First-year law students soon become familiar with the numerus clausus principle in property law. The principle holds that there is a limited menu of available standard property forms (the estates, the different types of common or joint ownership, the different types of servitudes) and that new forms are hardly ever introduced. Over the last fifty years, however, property law has changed dramatically. A wealth of new property forms has been added to the list. This dynamism in the list has remained largely unexplored and is the subject of this Article. This Article focuses on a selection of recently created property …


Federal Banks And Federal Jurisdiction In The Progressive Era, Larry Yackle Apr 2014

Federal Banks And Federal Jurisdiction In The Progressive Era, Larry Yackle

Faculty Scholarship

This is a case study of the Supreme Court’s classic decision in Smith v. K.C. Title & Trust Co. A stockholder challenged the constitutionality of the Farm Loan Act of 1916, which authorized federal banks to issue tax-exempt bonds to raise funds for loans to farmers. The case is best known for its holding that a federal court could entertain the suit because it arose “under the Constitution” and for Justice Holmes’ argument, in dissent, that federal jurisdiction was not established because state law created the “cause of action.”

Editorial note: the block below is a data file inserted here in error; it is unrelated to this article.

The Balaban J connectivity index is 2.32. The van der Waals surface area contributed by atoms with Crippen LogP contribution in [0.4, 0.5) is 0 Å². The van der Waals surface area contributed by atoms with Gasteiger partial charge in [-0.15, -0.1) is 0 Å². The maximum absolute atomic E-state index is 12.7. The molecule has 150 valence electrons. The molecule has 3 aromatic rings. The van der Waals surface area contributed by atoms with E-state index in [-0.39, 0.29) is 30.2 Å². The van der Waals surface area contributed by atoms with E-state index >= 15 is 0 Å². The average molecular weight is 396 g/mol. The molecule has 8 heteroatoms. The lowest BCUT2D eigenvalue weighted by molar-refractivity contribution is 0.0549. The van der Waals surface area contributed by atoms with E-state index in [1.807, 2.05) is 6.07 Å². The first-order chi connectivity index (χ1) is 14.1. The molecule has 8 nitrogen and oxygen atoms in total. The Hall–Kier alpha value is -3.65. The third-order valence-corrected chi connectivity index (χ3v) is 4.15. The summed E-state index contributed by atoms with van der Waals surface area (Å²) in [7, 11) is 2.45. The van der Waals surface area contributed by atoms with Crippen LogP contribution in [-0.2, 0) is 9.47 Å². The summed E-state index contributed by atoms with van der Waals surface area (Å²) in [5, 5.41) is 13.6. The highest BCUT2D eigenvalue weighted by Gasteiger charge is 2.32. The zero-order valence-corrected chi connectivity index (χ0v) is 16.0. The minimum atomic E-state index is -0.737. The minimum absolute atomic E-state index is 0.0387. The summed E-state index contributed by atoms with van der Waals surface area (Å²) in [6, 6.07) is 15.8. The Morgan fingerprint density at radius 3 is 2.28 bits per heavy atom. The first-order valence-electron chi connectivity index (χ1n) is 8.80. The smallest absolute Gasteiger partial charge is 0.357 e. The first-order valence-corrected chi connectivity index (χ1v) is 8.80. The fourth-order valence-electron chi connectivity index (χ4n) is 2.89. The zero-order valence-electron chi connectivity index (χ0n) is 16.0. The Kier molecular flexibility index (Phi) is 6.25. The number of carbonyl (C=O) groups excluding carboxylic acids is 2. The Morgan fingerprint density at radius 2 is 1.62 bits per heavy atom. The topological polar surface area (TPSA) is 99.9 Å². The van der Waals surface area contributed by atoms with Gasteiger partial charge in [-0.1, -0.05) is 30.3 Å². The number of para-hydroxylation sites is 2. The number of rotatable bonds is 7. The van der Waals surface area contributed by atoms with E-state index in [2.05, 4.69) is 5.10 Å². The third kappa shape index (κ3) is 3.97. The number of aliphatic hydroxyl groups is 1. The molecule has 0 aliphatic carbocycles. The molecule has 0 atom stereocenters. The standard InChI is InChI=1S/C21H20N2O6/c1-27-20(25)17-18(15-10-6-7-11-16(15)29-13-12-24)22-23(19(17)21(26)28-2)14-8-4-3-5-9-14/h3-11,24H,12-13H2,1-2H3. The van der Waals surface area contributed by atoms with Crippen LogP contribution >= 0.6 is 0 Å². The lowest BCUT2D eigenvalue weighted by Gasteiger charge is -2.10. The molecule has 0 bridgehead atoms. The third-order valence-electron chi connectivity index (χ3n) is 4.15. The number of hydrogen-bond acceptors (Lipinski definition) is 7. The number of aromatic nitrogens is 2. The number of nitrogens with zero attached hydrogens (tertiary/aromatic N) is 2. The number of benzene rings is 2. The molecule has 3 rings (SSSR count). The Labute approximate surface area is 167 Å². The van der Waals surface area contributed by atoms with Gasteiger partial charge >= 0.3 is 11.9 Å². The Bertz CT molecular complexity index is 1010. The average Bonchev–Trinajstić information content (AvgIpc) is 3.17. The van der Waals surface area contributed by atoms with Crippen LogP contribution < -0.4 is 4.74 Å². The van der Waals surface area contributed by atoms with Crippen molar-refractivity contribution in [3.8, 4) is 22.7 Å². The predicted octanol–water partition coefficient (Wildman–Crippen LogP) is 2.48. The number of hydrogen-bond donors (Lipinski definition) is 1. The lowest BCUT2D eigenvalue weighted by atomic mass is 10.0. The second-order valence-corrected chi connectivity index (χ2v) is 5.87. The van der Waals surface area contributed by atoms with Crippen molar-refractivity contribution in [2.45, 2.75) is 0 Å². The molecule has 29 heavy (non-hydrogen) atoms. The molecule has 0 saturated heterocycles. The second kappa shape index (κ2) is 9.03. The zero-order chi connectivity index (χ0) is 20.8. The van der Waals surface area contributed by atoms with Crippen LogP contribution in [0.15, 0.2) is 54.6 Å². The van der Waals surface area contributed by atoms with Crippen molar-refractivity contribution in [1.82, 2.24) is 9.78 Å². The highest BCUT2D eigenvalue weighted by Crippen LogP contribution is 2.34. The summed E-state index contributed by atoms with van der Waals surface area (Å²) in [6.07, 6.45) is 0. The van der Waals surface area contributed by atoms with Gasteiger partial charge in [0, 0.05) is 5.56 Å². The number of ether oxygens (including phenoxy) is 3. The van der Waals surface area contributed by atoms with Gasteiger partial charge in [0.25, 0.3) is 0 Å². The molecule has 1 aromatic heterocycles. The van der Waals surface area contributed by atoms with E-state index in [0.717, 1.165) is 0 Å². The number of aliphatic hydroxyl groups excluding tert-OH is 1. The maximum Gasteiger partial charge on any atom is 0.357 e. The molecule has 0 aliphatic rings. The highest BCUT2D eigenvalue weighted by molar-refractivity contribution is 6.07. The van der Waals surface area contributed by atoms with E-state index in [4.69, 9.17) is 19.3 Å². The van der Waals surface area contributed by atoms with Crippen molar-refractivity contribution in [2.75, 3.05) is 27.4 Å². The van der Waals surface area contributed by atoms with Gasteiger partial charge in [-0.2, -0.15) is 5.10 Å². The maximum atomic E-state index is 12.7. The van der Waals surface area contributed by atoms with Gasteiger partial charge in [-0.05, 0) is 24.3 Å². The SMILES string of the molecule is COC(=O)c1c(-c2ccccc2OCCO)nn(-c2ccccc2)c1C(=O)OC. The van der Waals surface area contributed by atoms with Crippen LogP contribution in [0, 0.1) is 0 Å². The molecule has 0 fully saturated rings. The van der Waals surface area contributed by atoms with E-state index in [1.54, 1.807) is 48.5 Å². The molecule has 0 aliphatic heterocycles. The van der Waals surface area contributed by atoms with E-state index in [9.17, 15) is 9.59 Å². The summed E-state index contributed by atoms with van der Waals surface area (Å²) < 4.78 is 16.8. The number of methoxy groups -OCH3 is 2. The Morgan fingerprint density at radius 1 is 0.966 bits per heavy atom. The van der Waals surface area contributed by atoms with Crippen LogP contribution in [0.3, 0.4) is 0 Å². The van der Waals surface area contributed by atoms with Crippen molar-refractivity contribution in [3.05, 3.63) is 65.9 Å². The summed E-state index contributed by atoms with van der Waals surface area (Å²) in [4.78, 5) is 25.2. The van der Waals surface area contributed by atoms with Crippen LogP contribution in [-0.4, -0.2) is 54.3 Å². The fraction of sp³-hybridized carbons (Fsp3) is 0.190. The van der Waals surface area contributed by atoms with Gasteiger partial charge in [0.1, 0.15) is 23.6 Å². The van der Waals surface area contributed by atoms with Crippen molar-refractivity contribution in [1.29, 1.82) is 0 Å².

This study is the first to go beyond the jurisdictional issue …


The Civil Rights-Civil Liberties Divide, Christopher W. Schmidt Mar 2014

The Civil Rights-Civil Liberties Divide, Christopher W. Schmidt

Christopher W. Schmidt

Contemporary legal discourse differentiates “civil rights” from “civil liberties.” The former are generally understood as protections against discriminatory treatment, the latter as freedom from oppressive government authority. This Essay explains how this differentiation arose and considers its consequences.

Although there is a certain inherent logic to the civil rights-civil liberties divide, it in fact is the product of the unique circumstances of a particular moment in history. In the early years of the Cold War, liberal anticommunists sought to distinguish their incipient interest in the cause of racial equality from their belief that national security required limitations on the speech …


The Beginning Of The End Of Coverture: A Reappraisal Of The Married Woman’S Separate Estate, Allison Anna Tait Mar 2014

The Beginning Of The End Of Coverture: A Reappraisal Of The Married Woman’S Separate Estate, Allison Anna Tait

Allison Anna Tait

Before statutory enactments in the nineteenth century granted married women a limited set of property rights, the separate estate trust was, by and large, the sole form of married women’s property. Although the separate estate allowed married women to circumvent the law of coverture, historians have generally viewed the separate estate as an ineffective vehicle for extending property rights to married women. In this Article, I reappraise the separate estate’s utility and argue that Chancery’s separate estate jurisprudence during the eighteenth century was a critical first step in the establishment of married women as property-holders. Separate estates guaranteed critical financial …


Beyond Backlash: Legal History, Polarization, And Roe V. Wade, Mary Ziegler Mar 2014

Beyond Backlash: Legal History, Polarization, And Roe V. Wade, Mary Ziegler

Washington and Lee Law Review

No abstract provided.